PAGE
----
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Buckeye Brief: Slowing down Keita Bates-Diop and more notes from Ohio State’s game against Nebraska

Ohio State redshirt junior forward Keita Bates-Diop (33) takes a 3 pointer in the first half of the game against Maryland on Jan. 11 in the Schottenstein Center. Ohio State won 91-69. Credit: Jack Westerheide | Photo Editor

No. 13 Ohio State (18-4, 9-0 Big Ten) is exactly halfway through its conference schedule with nine games won and nine games remaining. It narrowly edged out Nebraska Monday, 64-59, in its closest conference game of the season.

Here are some notes from the postgame press conference.

Keita Bates-Diop finding production despite tighter defensive coverage

The cat is out of the bag: redshirt junior Keita Bates-Diop is one of the best players in college basketball. The 6-foot-7 forward averages 19.7 points and 8.8 rebounds per game, shooting 50.5 percent from the field and 36.6 percent from the 3.

Earlier in the year, teams played man-to-man against Bates-Diop. It allowed him to easily drive and to shoot high-percentage shots inside or catch wide-open passes from beyond the arc and knock home 3s. But teams have started to press more often in their coverage of him, double-teaming him to prevent him from having those open looks. His current four-game stretch has seen him average his lowest point rate (16.8) since he averaged 15 points per game from Nov. 19-26.

The added defensive pressure has made it more challenging for Bates-Diop to find open lanes to drive to the basket. But against Nebraska, he said he was able to stay moving and would eventually find open space without the ball before catching a pass and making a play.

“So I started slipping screens and just moving around a little bit more, cutting a little bit more off the ball and all my teammates found me,” Bates-Diop said Monday. “It was mostly just layups to the basket.”

He had been off to a slow start, making only 2-of-5 shots from the field and struggling to find open shooting chances given the coverage. Ohio State head coach Chris Holtmann said he typically does not have to say much to Bates-Diop when he goes into a bit of a lull and that it is always just a matter of time until his star forward starts putting up points.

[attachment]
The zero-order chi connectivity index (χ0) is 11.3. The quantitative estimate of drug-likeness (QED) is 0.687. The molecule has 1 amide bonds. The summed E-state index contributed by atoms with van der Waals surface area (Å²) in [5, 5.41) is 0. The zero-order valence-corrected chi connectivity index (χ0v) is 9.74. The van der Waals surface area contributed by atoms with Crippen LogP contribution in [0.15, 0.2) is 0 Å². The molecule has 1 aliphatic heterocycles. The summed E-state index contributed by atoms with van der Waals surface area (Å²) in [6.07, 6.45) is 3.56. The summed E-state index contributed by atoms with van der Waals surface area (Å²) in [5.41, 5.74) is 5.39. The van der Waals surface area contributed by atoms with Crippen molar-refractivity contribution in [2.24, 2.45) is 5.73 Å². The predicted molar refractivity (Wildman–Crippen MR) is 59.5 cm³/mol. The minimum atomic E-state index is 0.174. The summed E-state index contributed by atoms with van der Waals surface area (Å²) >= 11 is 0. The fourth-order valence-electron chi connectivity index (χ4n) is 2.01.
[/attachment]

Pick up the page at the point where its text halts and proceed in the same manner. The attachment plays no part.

“I just told him I’d like for you to score a lot more and go get 14 really quickly here,” Holtmann joked. “He’s getting a lot of attention. He missed some open shots, but he made some huge plays for us. And I thought our guys did a nice job finding him in the post late too.”

Four games in eight days

When the Buckeyes went to the locker room after the game Monday night, they finally had a chance to really catch their breath. They had just wrapped up their fourth game in eight days with the first three coming on the road.

“I definitely am a little fatigued,” senior forward Jae’Sean Tate said. “I mean you know that’s just the cards we were dealt. Especially this season with the tournament being moved up, it’s a little tougher. But I think as a team, we’re doing a great job. The coaches are focusing more on film and recovery.”

Holtmann said the team did not discuss any change in approach to the four-game stretch, but that the players have worked additionally with strength and conditioning coach Quadrian Banks to avoid getting too worn down.

He also said he wanted three of his starters — junior guard C.J. Jackson, Bates-Diop and Tate, who played 37, 37 and 33 minutes, respectively — to get more rest given how much they had played during that stretch. However, given how close Monday’s matchup wound up being, he was unable to rest his starters as much as he would have liked.

“We’re going to continue to trust and use our bench,” Holtmann said. “We played seven guys over 20 minutes, which is kind of normal. But we need to continue obviously for Thursday. We need to probably utilize our bench even more if we can.”

Andre Wesson and Andrew Dakich providing much-needed relief

Part of those bench players who have helped to provide key relief for starters have been sophomore forward Andre Wesson and redshirt senior guard Andrew Dakich.

Wesson, who lost time over the summer due to an undisclosed injury, has worked his way back and has taken the role of the top bench forward. Over the past five games, he has averaged 21.8 minutes per game.

Though he has only averaged 2.8 points per game over that stretch, the players and coaches have raved about his passing and defense being valuable coming off the bench.

“Sometimes you guys may not see things that don’t show up on stat sheets, but he’s being a great defender,” Tate said. “He’s getting his hands on deflections, he’s boxing out his man, making sure they don’t get the ball, but also keeping balls alive.”

Like Wesson, Dakich has not been the most productive scoring guard, averaging just 3.8 points per game over his past five games — with an average of 22.4 minutes per game. Unlike Wesson, he lacks the size to guard taller forwards attempting jump shots. He also lacks game-changing speed, but Holtmann said the 6-foot guard makes up for it with his awareness.

“What he lacks in athleticism — and let’s be honest, he lacks athleticism — he makes up for it so much in his IQ and his ability to connect his teammates,” Holtmann said. “I did not realize he’d be this solid for us defensively. They tried to ice him tonight and people shot over at times, but he’s hard to get around.”

Up Next

Ohio State will try to extend its unbeaten streak in the Big Ten to 10 games when it hosts Penn State at 8 p.m. Thursday in the Schottenstein Center.

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